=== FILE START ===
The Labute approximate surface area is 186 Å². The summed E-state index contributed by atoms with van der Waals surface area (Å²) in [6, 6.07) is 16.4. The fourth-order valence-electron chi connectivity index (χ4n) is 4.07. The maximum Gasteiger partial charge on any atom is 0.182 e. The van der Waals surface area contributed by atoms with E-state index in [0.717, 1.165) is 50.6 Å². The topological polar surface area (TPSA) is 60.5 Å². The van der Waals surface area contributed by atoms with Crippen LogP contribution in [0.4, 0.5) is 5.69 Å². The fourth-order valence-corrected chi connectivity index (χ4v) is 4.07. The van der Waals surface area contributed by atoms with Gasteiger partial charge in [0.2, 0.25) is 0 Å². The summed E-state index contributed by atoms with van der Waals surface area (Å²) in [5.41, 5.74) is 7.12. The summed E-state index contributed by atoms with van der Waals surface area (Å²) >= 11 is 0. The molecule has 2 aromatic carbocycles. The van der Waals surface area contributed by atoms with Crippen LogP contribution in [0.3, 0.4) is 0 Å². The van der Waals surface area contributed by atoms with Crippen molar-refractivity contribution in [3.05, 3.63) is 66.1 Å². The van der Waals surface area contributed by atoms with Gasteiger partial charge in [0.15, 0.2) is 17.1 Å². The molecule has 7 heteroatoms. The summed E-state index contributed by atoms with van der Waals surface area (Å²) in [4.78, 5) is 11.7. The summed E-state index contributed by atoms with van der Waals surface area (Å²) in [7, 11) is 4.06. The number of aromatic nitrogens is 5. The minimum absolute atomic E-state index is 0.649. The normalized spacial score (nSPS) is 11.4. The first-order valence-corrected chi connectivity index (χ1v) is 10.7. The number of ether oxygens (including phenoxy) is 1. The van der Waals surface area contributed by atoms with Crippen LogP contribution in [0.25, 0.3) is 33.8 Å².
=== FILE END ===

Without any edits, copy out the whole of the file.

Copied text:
The Labute approximate surface area is 186 Å². The summed E-state index contributed by atoms with van der Waals surface area (Å²) in [6, 6.07) is 16.4. The fourth-order valence-electron chi connectivity index (χ4n) is 4.07. The maximum Gasteiger partial charge on any atom is 0.182 e. The van der Waals surface area contributed by atoms with E-state index in [0.717, 1.165) is 50.6 Å². The topological polar surface area (TPSA) is 60.5 Å². The van der Waals surface area contributed by atoms with Crippen LogP contribution in [0.4, 0.5) is 5.69 Å². The fourth-order valence-corrected chi connectivity index (χ4v) is 4.07. The van der Waals surface area contributed by atoms with Gasteiger partial charge in [0.2, 0.25) is 0 Å². The summed E-state index contributed by atoms with van der Waals surface area (Å²) in [5.41, 5.74) is 7.12. The summed E-state index contributed by atoms with van der Waals surface area (Å²) >= 11 is 0. The molecule has 2 aromatic carbocycles. The van der Waals surface area contributed by atoms with Crippen LogP contribution in [0.3, 0.4) is 0 Å². The van der Waals surface area contributed by atoms with Crippen molar-refractivity contribution in [3.05, 3.63) is 66.1 Å². The van der Waals surface area contributed by atoms with Gasteiger partial charge in [0.15, 0.2) is 17.1 Å². The molecule has 7 heteroatoms. The summed E-state index contributed by atoms with van der Waals surface area (Å²) in [4.78, 5) is 11.7. The summed E-state index contributed by atoms with van der Waals surface area (Å²) in [7, 11) is 4.06. The number of aromatic nitrogens is 5. The minimum absolute atomic E-state index is 0.649. The normalized spacial score (nSPS) is 11.4. The first-order valence-corrected chi connectivity index (χ1v) is 10.7. The number of ether oxygens (including phenoxy) is 1. The van der Waals surface area contributed by atoms with Crippen LogP contribution in [0.25, 0.3) is 33.8 Å².